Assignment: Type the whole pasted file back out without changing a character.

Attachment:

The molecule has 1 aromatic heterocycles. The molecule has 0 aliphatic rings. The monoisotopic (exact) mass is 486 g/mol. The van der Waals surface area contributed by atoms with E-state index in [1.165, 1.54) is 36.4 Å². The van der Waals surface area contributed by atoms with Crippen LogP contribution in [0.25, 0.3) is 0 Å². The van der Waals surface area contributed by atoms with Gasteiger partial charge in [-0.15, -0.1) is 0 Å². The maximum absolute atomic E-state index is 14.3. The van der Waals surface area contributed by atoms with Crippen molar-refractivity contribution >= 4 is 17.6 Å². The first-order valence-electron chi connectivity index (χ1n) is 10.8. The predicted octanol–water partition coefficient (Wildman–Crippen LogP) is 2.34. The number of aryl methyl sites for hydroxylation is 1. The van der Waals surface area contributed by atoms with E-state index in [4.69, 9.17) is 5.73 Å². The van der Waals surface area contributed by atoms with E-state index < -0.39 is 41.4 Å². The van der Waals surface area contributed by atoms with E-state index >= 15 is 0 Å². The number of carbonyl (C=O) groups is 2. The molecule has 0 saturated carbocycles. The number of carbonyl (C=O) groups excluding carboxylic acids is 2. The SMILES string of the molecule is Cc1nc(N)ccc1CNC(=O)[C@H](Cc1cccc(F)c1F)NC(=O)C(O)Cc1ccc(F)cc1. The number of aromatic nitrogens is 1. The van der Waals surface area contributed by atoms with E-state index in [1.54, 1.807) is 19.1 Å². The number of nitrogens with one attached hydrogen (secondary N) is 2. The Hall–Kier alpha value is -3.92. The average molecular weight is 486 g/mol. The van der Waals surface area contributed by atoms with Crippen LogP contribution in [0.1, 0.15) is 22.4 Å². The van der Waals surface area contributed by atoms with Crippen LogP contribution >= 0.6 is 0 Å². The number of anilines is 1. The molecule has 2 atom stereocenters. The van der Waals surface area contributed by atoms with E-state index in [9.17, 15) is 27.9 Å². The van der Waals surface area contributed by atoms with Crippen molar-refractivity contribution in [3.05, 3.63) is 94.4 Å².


The molecule has 1 aromatic heterocycles. The molecule has 0 aliphatic rings. The monoisotopic (exact) mass is 486 g/mol. The van der Waals surface area contributed by atoms with E-state index in [1.165, 1.54) is 36.4 Å². The van der Waals surface area contributed by atoms with Crippen LogP contribution in [0.25, 0.3) is 0 Å². The van der Waals surface area contributed by atoms with Gasteiger partial charge in [-0.15, -0.1) is 0 Å². The maximum absolute atomic E-state index is 14.3. The van der Waals surface area contributed by atoms with Crippen molar-refractivity contribution >= 4 is 17.6 Å². The first-order valence-electron chi connectivity index (χ1n) is 10.8. The predicted octanol–water partition coefficient (Wildman–Crippen LogP) is 2.34. The number of aryl methyl sites for hydroxylation is 1. The van der Waals surface area contributed by atoms with E-state index in [4.69, 9.17) is 5.73 Å². The van der Waals surface area contributed by atoms with E-state index < -0.39 is 41.4 Å². The van der Waals surface area contributed by atoms with E-state index >= 15 is 0 Å². The number of carbonyl (C=O) groups is 2. The molecule has 0 saturated carbocycles. The number of carbonyl (C=O) groups excluding carboxylic acids is 2. The SMILES string of the molecule is Cc1nc(N)ccc1CNC(=O)[C@H](Cc1cccc(F)c1F)NC(=O)C(O)Cc1ccc(F)cc1. The number of aromatic nitrogens is 1. The van der Waals surface area contributed by atoms with E-state index in [1.54, 1.807) is 19.1 Å². The number of nitrogens with one attached hydrogen (secondary N) is 2. The Hall–Kier alpha value is -3.92. The average molecular weight is 486 g/mol. The van der Waals surface area contributed by atoms with Crippen LogP contribution in [0.1, 0.15) is 22.4 Å². The van der Waals surface area contributed by atoms with Crippen LogP contribution >= 0.6 is 0 Å². The number of anilines is 1. The molecule has 2 atom stereocenters. The van der Waals surface area contributed by atoms with E-state index in [9.17, 15) is 27.9 Å². The van der Waals surface area contributed by atoms with Crippen molar-refractivity contribution in [3.05, 3.63) is 94.4 Å².